Golden Gate Bridge, 2009

Golden Gate Bridge, 2009

My kids’ spring break starts tomorrow.

And I can’t wait.

I need a break. A break from getting up at 5:30 am. A break from nagging about homework. And a break from all the shit that’s been going on in my head.

Three of my family of five are hopping on a plane to head out to California to see my brother, my sister and their three kids.

Just three of us. Me, my newly 16 year-old son and my 13 year-old daughter.

Not my husband. (My kids’ stepfather). And not my stepdaughter.

And I’m happy about that.

Because being a blended family doesn’t mean we have to do everything together.

We do spend a lot of time together.

Every summer, we travel to the beach in North Carolina to be with our extended family for a week. We have every other weekend together. And of course, my husband lives with my kids. And that’s a lot of togetherness.

We had talked about taking a big family trip. Maybe a cruise. But then my stepdaughter wanted to be with her mom the first half of the break. The two of them will be seeing one of her favorite bands in concert next week.

And my husband wanted to go out to Las Vegas for a long March Madness weekend with a few of his friends.

(I was okay with that. Well, except for the fact that he forgot his wedding ring. But he has green bands on his braces so I’m not too worried. Plus, I know he loves me. I should have put out the night before he left though. Just in case.)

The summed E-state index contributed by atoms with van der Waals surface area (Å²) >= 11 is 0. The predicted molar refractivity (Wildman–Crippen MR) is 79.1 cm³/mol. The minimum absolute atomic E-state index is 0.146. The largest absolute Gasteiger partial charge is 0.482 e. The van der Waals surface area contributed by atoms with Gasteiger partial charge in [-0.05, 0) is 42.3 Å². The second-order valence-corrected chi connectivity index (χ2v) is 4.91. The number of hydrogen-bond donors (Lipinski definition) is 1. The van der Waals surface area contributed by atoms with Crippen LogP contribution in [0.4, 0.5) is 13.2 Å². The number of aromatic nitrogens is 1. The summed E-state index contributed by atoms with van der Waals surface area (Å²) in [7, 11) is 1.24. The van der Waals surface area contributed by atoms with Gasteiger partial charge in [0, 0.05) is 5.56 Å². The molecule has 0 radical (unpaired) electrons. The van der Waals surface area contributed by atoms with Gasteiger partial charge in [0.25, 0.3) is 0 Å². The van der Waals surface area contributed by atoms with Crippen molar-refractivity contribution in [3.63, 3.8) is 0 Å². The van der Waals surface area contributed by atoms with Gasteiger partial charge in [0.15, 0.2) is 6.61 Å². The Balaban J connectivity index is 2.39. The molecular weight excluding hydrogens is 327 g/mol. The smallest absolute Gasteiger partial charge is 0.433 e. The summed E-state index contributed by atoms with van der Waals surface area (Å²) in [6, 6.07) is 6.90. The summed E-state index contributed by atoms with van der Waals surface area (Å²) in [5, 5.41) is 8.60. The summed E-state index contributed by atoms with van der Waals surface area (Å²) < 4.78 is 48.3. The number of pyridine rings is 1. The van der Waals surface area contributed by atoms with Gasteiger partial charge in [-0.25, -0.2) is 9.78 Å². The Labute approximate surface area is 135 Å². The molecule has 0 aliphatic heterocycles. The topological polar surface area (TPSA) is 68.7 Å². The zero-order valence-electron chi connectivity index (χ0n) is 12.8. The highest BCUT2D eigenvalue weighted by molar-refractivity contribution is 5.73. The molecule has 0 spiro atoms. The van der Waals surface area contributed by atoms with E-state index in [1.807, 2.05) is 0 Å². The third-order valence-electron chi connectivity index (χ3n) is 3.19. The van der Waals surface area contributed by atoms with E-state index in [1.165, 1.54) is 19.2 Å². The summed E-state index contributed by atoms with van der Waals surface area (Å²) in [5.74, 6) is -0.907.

When I asked my kids what they would do over break if they could do anything they wanted to, without a moment’s hesitation, both said visit their cousins. So, I checked the flights to San Francisco and booked three tickets.

Because I’m always excited to see my brother and sister. I know it means that I get to be immature and goofy. We’ll laugh a lot at things that may not be funny to anyone else and make fun of the rest of our family. (Sorry family. It is what we do. But we do it with love.)

For each of the five of us to be able to spend some time doing exactly what we want to do, even if it means spending time apart, is great.

Especially for me. I really cherish the time I get to spend alone with my kids. It doesn’t happen too often and it’s a different kind of time than if we were all together. I know my kids feel that way too.

Plus, there aren’t very many years left before my son goes to college. Three spring breaks and he’ll be gone.

So, California, here we come. We leave in the morning. And I still need to pack.


Me and my kids (1999)